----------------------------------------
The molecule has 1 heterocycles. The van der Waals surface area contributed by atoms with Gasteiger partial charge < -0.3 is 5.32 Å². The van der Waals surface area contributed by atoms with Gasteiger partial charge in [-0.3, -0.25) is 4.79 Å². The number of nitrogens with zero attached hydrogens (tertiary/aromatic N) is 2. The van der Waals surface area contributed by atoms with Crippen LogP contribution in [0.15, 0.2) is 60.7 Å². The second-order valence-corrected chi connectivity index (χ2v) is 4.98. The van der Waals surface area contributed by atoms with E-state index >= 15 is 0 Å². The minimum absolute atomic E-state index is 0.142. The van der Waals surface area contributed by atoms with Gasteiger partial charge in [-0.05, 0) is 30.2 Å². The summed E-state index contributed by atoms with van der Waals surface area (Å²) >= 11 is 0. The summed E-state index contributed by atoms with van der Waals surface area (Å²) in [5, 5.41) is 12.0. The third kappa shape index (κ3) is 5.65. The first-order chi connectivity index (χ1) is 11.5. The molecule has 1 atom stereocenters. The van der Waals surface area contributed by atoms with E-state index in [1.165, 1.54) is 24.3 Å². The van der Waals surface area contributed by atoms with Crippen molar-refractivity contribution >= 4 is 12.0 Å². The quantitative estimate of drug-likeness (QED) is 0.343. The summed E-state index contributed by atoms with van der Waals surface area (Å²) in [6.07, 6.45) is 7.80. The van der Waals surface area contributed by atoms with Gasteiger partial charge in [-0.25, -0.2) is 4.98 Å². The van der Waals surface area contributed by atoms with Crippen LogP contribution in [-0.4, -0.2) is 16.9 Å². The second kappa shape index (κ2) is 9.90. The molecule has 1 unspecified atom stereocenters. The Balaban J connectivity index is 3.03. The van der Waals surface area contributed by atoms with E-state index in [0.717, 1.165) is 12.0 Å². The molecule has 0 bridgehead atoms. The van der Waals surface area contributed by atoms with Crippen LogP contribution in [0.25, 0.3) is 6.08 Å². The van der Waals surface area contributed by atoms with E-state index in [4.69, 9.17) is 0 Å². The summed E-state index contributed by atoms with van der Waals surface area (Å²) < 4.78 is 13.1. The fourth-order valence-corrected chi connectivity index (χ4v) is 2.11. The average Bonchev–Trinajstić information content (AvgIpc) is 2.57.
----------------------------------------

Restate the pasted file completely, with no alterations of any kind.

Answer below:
The molecule has 1 heterocycles. The van der Waals surface area contributed by atoms with Gasteiger partial charge < -0.3 is 5.32 Å². The van der Waals surface area contributed by atoms with Gasteiger partial charge in [-0.3, -0.25) is 4.79 Å². The number of nitrogens with zero attached hydrogens (tertiary/aromatic N) is 2. The van der Waals surface area contributed by atoms with Crippen LogP contribution in [0.15, 0.2) is 60.7 Å². The second-order valence-corrected chi connectivity index (χ2v) is 4.98. The van der Waals surface area contributed by atoms with E-state index >= 15 is 0 Å². The minimum absolute atomic E-state index is 0.142. The van der Waals surface area contributed by atoms with Gasteiger partial charge in [-0.05, 0) is 30.2 Å². The summed E-state index contributed by atoms with van der Waals surface area (Å²) >= 11 is 0. The summed E-state index contributed by atoms with van der Waals surface area (Å²) in [5, 5.41) is 12.0. The third kappa shape index (κ3) is 5.65. The first-order chi connectivity index (χ1) is 11.5. The molecule has 1 atom stereocenters. The van der Waals surface area contributed by atoms with E-state index in [1.165, 1.54) is 24.3 Å². The van der Waals surface area contributed by atoms with Crippen molar-refractivity contribution >= 4 is 12.0 Å². The quantitative estimate of drug-likeness (QED) is 0.343. The summed E-state index contributed by atoms with van der Waals surface area (Å²) in [6.07, 6.45) is 7.80. The van der Waals surface area contributed by atoms with Gasteiger partial charge in [-0.25, -0.2) is 4.98 Å². The van der Waals surface area contributed by atoms with Crippen LogP contribution in [-0.4, -0.2) is 16.9 Å². The second kappa shape index (κ2) is 9.90. The molecule has 1 unspecified atom stereocenters. The Balaban J connectivity index is 3.03. The van der Waals surface area contributed by atoms with E-state index in [0.717, 1.165) is 12.0 Å². The molecule has 0 bridgehead atoms. The van der Waals surface area contributed by atoms with Crippen LogP contribution in [0.25, 0.3) is 6.08 Å². The van der Waals surface area contributed by atoms with E-state index in [4.69, 9.17) is 0 Å². The summed E-state index contributed by atoms with van der Waals surface area (Å²) < 4.78 is 13.1. The fourth-order valence-corrected chi connectivity index (χ4v) is 2.11. The average Bonchev–Trinajstić information content (AvgIpc) is 2.57.